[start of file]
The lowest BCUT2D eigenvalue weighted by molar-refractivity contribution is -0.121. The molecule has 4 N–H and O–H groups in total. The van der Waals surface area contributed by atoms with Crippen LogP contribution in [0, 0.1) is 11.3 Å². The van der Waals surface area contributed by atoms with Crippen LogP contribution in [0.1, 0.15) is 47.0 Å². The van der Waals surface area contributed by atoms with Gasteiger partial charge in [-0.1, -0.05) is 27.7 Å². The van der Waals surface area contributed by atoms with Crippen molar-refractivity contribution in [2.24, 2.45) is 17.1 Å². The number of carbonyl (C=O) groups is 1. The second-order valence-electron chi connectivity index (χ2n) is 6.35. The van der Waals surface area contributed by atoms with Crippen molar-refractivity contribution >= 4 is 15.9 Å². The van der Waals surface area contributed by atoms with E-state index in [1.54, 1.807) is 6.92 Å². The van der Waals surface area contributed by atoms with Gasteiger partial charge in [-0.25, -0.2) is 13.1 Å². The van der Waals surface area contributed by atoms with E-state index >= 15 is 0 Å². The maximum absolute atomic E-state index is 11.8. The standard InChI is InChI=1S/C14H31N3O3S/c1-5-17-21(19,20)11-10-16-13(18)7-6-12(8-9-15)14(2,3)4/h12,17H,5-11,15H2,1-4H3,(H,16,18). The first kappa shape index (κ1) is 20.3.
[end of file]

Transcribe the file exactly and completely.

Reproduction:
The lowest BCUT2D eigenvalue weighted by molar-refractivity contribution is -0.121. The molecule has 4 N–H and O–H groups in total. The van der Waals surface area contributed by atoms with Crippen LogP contribution in [0, 0.1) is 11.3 Å². The van der Waals surface area contributed by atoms with Crippen LogP contribution in [0.1, 0.15) is 47.0 Å². The van der Waals surface area contributed by atoms with Gasteiger partial charge in [-0.1, -0.05) is 27.7 Å². The van der Waals surface area contributed by atoms with Crippen molar-refractivity contribution in [2.24, 2.45) is 17.1 Å². The number of carbonyl (C=O) groups is 1. The second-order valence-electron chi connectivity index (χ2n) is 6.35. The van der Waals surface area contributed by atoms with Crippen molar-refractivity contribution >= 4 is 15.9 Å². The van der Waals surface area contributed by atoms with E-state index in [1.54, 1.807) is 6.92 Å². The van der Waals surface area contributed by atoms with Gasteiger partial charge in [-0.25, -0.2) is 13.1 Å². The van der Waals surface area contributed by atoms with E-state index >= 15 is 0 Å². The maximum absolute atomic E-state index is 11.8. The standard InChI is InChI=1S/C14H31N3O3S/c1-5-17-21(19,20)11-10-16-13(18)7-6-12(8-9-15)14(2,3)4/h12,17H,5-11,15H2,1-4H3,(H,16,18). The first kappa shape index (κ1) is 20.3.